Sami Media and Indigenous Agency in the Arctic North
Digital media-GIFs, films, TED Talks, tweets, and more-have become integral to daily life and, unsurprisingly, to Indigenous people's strategies for addressing the historical and ongoing effects of colonization. In Sami Media and Indigenous Agency in the Arctic North, Thomas DuBois and Coppelie Cocq examine how Sami people of Norway, Finland, and Sweden use media to advance a social, cultural, and political agenda anchored in notions of cultural continuity and self-determination. Beginning in the 1970s, Sami have used Sami-language media-including commercially produced musical recordings, feature and documentary films, books of literature and poetry, and magazines-to communicate a sense of identity both within the Sami community and within broader Nordic and international arenas.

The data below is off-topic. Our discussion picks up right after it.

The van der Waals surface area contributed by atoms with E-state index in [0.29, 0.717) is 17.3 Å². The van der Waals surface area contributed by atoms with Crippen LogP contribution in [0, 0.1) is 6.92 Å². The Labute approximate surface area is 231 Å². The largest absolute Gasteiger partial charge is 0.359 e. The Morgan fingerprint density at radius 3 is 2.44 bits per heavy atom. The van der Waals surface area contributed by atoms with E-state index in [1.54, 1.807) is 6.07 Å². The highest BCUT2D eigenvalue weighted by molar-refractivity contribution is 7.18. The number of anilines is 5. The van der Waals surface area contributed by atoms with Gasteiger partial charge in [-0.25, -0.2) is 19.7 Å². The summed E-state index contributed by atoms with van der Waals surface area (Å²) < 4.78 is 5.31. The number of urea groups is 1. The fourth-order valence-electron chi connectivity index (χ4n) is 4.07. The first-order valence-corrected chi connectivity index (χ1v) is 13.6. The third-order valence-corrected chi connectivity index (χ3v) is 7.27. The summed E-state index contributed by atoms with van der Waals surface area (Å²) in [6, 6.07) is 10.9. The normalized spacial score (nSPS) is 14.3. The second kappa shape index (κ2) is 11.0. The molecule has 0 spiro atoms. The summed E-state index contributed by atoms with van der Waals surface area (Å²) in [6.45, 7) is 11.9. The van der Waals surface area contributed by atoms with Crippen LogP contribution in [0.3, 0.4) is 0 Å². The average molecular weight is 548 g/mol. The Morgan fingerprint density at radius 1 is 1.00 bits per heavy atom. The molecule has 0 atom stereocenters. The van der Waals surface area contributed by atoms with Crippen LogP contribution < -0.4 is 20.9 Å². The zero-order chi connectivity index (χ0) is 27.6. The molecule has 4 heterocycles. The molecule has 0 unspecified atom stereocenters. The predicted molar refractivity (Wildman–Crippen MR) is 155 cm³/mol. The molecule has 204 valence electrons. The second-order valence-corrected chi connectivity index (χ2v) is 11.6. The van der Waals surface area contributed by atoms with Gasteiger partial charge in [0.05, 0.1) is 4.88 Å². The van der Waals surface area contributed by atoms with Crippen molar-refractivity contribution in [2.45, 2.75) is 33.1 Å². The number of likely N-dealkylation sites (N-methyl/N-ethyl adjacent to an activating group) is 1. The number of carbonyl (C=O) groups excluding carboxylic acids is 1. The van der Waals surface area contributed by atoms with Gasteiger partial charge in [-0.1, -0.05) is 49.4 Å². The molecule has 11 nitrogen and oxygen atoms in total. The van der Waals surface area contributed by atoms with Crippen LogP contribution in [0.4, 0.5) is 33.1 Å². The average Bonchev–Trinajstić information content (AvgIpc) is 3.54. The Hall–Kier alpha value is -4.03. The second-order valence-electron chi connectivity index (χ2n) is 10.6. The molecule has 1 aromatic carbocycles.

In more contemporary contexts-from YouTube music videos that combine rock and joik (a traditional Sami musical genre) to Twitter hashtags that publicize protests against mining projects in Sami lands-Sami activists, artists, and cultural workers have used the media to undo layers of ignorance surrounding Sami livelihoods and rights to self-determination. Downloadable songs, music festivals, films, videos, social media posts, images, and tweets are just some of the diverse media through which Sami activists transform how Nordic majority populations view and understand Sami minority communities and, more globally, how modern states regard and treat Indigenous populations.